Cinderella’s stock lasted till midnight. Following the pattern West Auckland’s fall from grace was also swift. The financial strain of travelling to Turin had taken its toll and the club had to quickly repay a £40 debt. A deal was struck with Mrs. Lancaster, the Landlady of the “Wheatsheaf Hotel” which doubled up as headquarters West Auckland. She would pay off the debt with the trophy being kept as security while the club repaid her.

In 1911/12 season they finished second from bottom, the following season saw severe financial problems disband the club. In 1914 they were reformed and spent the 1918/19 season in Northern League after being renamed as “Auckland St Helen’s United” (they again finished second from bottom). After few more years in wilderness they were re-elected in Northern League with their old name in 1934. They had to wait till 60s for more success, winning back to back Northern League titles in 1960 and 1961 and even came close to doing a double in 1961 before losing in the FA Amateur Cup final in Wembley. They also won two Northern League Cups in the same period. Around this time club officials tracked down their old landlady, buying back the Thomas Lipton Trophy for £100.

In January 1994 lightening struck the club officials when the almost century old Lipton Cup was stolen from West Auckland Working Men’s Club. And just like the Rimet trophy it was never recovered, though they were able to get a replica of the trophy from the insurance company. Thomas Lipton Cup has become emblematic for the club, literally, as the club crest carries an image of it.

One hundred years after their first triumph, a lot had changed. FC Zurich had won multiple titles while Juventus had become one of the biggest names in football. Little had changed about West Auckland Town FC except the miners were replaced by postmen and college students. Nonetheless, the club officials contacted British consulate in Milan to organize a celebratory match with Juventus on the 100th anniversary. The Serie A club was keen on the idea and the dream match of West Auckland was scheduled to take place on 2nd August, 2009 exactly one hundred years since their first Lipton Cup win. And just like the first time, West Auckland had fund problems to make the journey. They had initially planned to rent a plane for players and fans but the idea was dropped once it became evident that £ 250 cost had to be carried per person. Even trains and ships proved to be too costly so the players had to finally embark on a 28 hour long coach journey to reach Turin. The match was organized in Chiusa Pesio against Juventus Academy team. West Auckland chairman carried their proudest possession, the replica of the Lipton Trophy in the original 100 year old wooden box, along with him. For the amateurs this was truly the chance of a lifetime.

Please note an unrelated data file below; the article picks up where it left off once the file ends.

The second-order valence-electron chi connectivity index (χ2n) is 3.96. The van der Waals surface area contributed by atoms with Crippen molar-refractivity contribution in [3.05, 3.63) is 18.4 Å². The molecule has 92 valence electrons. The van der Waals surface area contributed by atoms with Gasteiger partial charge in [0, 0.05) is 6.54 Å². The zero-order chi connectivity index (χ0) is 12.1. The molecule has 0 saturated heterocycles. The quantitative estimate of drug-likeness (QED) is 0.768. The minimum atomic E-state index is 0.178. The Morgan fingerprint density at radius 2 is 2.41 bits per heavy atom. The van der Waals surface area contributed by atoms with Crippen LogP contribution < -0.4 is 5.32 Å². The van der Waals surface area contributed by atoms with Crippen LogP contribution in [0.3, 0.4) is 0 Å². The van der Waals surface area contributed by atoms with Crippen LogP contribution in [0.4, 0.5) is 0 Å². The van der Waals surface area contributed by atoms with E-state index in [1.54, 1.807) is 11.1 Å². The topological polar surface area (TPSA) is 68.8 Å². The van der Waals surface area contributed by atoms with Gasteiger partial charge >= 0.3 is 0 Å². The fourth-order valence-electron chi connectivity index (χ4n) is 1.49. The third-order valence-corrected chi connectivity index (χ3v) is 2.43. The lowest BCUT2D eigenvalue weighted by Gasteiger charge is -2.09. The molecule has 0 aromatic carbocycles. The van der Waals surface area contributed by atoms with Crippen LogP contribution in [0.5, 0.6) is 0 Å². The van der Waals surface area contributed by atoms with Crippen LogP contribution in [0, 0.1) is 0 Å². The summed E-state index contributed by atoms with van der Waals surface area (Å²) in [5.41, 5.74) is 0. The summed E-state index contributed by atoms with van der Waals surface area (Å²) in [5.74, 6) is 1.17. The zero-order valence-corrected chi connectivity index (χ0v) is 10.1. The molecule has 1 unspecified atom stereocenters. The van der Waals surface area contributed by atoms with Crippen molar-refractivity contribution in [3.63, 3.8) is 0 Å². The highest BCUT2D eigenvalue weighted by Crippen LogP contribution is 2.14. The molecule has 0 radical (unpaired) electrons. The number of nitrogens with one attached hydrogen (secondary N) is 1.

It was a Juventus youth team but still more than strong enough for West Auckland. Highly rated Argentine youngster Sergio Almiron and young talents like Filipo Boniperti, Ayub Daud and Alberto Libertazzi were part of the team. West Auckland players wore an exact replica of the kit worn by their ancestors in 1909. In the end, that would remain the only thing common. In front of 500 cheering spectators, most of whom had paid 10 Euros to get in, West Auckland trailed 2 minutes after kick-off, conceding 5 more times in first half. Second half was much better for the visitors as they finally managed to grab a goal through Sam Hucthinson. It was a perfect revenge for Juventus in terms of scoreline, winning 7-1.

This match should have had a larger significance than just a football match and should have carried the same festive mood that prevailed when Juventus played another minnow, Notts County during inauguration of their stadium two years later. Sadly, it didn’t.

Northern Echo journalist Mike Amos was part of the 40 member group that travelled to Turin from West Auckland and he published a particularly damning article about the treatment they received from the Italian giants. It was a long list of maltreatments. The team never got an official welcome and the exchange of gifts before the match included a blank plaque and 2 books on flowers from the Italians. West Auckland had numerous complaints about the lodging handed out to them and the team was handed a meagre round of crisps and pops as part of post-match refreshments. West Auckland officials even gave hints that they wanted to lodge an official complaint.

The Thomas Lipton Cup remains an almost landmark in the village of West Auckland. While rest for the world believes that Uruguay won the first World Cup inhabitants of that locality think otherwise. Few of the other memorabilia remain. The winner’s medal belonging to Bob Jones is still owned by the club while some of the others, like Dickenson’s, have gone under the hammer. On field, West Auckland have done reasonably well in recent times, finishing 4th last season and missing the Northern League title by a mere two points in 2011/12 season. Their record of 117 goals in 42 matches in 11/12 season would have surely made the 1909 team happy. From outside, West Auckland Town Football Club may appear to be just one among scores of amateur clubs still plying their trade in England. However, the events between 1909 and 1911 make them a very unique amateur club.

Perhaps, the most unique one in the world.